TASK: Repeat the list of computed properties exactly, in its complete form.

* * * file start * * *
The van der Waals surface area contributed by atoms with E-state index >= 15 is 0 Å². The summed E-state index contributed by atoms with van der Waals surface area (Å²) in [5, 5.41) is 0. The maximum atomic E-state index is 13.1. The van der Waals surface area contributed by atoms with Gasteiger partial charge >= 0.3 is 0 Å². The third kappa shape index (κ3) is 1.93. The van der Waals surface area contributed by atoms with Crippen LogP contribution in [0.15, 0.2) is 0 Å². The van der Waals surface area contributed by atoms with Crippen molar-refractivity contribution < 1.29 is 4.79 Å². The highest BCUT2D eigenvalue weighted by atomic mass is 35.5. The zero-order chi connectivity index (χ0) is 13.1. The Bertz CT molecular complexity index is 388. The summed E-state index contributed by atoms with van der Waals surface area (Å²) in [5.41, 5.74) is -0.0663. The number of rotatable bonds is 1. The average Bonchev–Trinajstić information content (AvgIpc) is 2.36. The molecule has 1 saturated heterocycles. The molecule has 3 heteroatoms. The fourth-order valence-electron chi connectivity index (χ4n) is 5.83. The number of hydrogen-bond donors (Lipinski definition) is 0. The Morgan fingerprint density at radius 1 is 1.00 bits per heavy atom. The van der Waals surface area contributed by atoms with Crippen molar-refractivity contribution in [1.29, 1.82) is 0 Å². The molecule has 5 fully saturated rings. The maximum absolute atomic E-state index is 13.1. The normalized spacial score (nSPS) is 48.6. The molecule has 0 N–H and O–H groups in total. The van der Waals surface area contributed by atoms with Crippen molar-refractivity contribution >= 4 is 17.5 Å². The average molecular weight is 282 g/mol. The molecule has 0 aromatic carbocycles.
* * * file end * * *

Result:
The van der Waals surface area contributed by atoms with E-state index >= 15 is 0 Å². The summed E-state index contributed by atoms with van der Waals surface area (Å²) in [5, 5.41) is 0. The maximum atomic E-state index is 13.1. The van der Waals surface area contributed by atoms with Gasteiger partial charge >= 0.3 is 0 Å². The third kappa shape index (κ3) is 1.93. The van der Waals surface area contributed by atoms with Crippen LogP contribution in [0.15, 0.2) is 0 Å². The van der Waals surface area contributed by atoms with Crippen molar-refractivity contribution < 1.29 is 4.79 Å². The highest BCUT2D eigenvalue weighted by atomic mass is 35.5. The zero-order chi connectivity index (χ0) is 13.1. The Bertz CT molecular complexity index is 388. The summed E-state index contributed by atoms with van der Waals surface area (Å²) in [5.41, 5.74) is -0.0663. The number of rotatable bonds is 1. The average Bonchev–Trinajstić information content (AvgIpc) is 2.36. The molecule has 1 saturated heterocycles. The molecule has 3 heteroatoms. The fourth-order valence-electron chi connectivity index (χ4n) is 5.83. The number of hydrogen-bond donors (Lipinski definition) is 0. The Morgan fingerprint density at radius 1 is 1.00 bits per heavy atom. The van der Waals surface area contributed by atoms with Crippen molar-refractivity contribution in [1.29, 1.82) is 0 Å². The molecule has 5 fully saturated rings. The maximum absolute atomic E-state index is 13.1. The normalized spacial score (nSPS) is 48.6. The molecule has 0 N–H and O–H groups in total. The van der Waals surface area contributed by atoms with Crippen molar-refractivity contribution >= 4 is 17.5 Å². The average molecular weight is 282 g/mol. The molecule has 0 aromatic carbocycles.